A fertilizer is any material of natural or synthetic origin (other than liming materials) that is applied to soils or to plant tissues (usually leaves) to supply one or more plant nutrients essential to the growth of plants. This also depends on its soil fertility as well as organic things such as humic acid, seaweed and worm castings
Fertilizers enhance the growth of plants. This goal is met in two ways, the traditional one being additives that provide nutrients. The second mode by which some fertilisers act is to enhance the effectiveness of the soil by modifying its water retention and aeration. This article, like most on fertilizers, emphasises the nutritional aspect. Fertilizers typically provide, in varying proportions.
three main macronutrients:-
- Nitrogen (N): leaf growth .
- Phosphorus (P): Development of roots, flowers, seeds, fruit.
- Potassium (K): Strong stem growth, movement of water in plants, promotion of flowering and fruiting .
three secondary macronutrients:-
- calcium (Ca), magnesium (Mg), and sulphur (S).
- micronutrients: copper (Cu), iron (Fe), manganese (Mn), molybdenum (Mo), zinc (Zn), boron (B), and of occasional significance there are silicon (Si), cobalt (Co), andvanadium (V) plus rare mineral catalysts..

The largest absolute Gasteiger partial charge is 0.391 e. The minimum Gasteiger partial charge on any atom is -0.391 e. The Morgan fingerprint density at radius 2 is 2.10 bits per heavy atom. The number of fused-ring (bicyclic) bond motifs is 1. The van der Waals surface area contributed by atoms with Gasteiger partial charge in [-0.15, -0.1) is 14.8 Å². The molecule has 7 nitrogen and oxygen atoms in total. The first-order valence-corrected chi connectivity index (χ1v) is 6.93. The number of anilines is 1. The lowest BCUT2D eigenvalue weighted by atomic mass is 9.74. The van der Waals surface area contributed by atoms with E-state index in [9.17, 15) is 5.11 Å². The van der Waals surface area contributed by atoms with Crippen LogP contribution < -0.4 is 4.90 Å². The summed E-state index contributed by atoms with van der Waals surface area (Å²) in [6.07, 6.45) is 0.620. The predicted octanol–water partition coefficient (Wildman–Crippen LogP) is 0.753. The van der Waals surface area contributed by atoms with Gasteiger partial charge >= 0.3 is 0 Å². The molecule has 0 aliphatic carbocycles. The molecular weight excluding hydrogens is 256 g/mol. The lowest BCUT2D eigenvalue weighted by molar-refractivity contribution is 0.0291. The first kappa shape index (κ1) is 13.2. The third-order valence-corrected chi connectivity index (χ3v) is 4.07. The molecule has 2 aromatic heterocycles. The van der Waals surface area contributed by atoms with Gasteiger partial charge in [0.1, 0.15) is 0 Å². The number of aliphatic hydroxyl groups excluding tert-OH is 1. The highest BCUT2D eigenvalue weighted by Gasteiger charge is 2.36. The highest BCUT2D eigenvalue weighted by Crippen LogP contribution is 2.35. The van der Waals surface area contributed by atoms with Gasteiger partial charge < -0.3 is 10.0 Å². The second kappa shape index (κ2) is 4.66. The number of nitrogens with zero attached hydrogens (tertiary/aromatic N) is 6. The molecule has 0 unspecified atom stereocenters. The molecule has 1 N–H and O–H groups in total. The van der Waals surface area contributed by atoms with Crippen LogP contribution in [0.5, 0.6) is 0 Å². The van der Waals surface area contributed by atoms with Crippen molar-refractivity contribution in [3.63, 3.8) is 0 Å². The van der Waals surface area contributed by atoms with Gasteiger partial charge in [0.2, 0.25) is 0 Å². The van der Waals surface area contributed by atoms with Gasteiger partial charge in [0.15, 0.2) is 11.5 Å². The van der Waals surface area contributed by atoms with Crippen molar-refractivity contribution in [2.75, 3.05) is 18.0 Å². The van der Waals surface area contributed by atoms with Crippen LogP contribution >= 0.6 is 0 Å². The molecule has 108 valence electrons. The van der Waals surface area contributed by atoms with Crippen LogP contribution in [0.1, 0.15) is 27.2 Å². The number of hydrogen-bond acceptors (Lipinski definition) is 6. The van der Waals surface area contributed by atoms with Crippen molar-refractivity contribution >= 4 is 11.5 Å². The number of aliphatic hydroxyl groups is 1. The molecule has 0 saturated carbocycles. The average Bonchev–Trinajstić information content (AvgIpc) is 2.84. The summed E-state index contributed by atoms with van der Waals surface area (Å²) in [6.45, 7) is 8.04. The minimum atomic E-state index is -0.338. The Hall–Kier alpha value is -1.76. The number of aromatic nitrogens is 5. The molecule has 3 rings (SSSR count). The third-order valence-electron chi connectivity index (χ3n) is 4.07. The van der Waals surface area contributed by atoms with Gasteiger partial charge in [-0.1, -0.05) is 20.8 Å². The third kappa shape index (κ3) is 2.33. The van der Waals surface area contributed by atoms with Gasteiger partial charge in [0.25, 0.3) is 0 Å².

The nutrients required for healthy plant life are classified according to the elements, but the elements are not used as fertilizers. Instead compounds containing these elements are the basis of fertilisers. The macronutrients are consumed in larger quantities and are present in plant tissue in quantities from 0.15% to 6.0% on a dry matter (DM) (0% moisture) basis. Plants are made up of four main elements: hydrogen, oxygen, carbon, and nitrogen. Carbon, hydrogen and oxygen are widely available as water and carbon dioxide. Although nitrogen makes up most of the atmosphere, it is in a form that is unavailable to plants. Nitrogen is the most important fertilizer since nitrogen is present in proteins, DNAand other components (e.g., chlorophyll). To be nutritious to plants, nitrogen must be made available in a "fixed" form. Only some bacteria and their host plants (notably legumes) can fix atmospheric nitrogen (N2) by converting it to ammonia. Phosphate is required for the production of DNA and ATP, the main energy carrier in cells, as well as certain lipids.
Micronutrients are consumed in smaller quantities and are present in plant tissue on the order of parts-per-million (ppm), ranging from 0.15 to 400 ppm DM, or less than 0.04% DM. These elements are often present at the active sites of enzymes that carry out the plant's metabolism. Because these elements enable catalysts (enzymes) their impact far exceeds their weight percentage.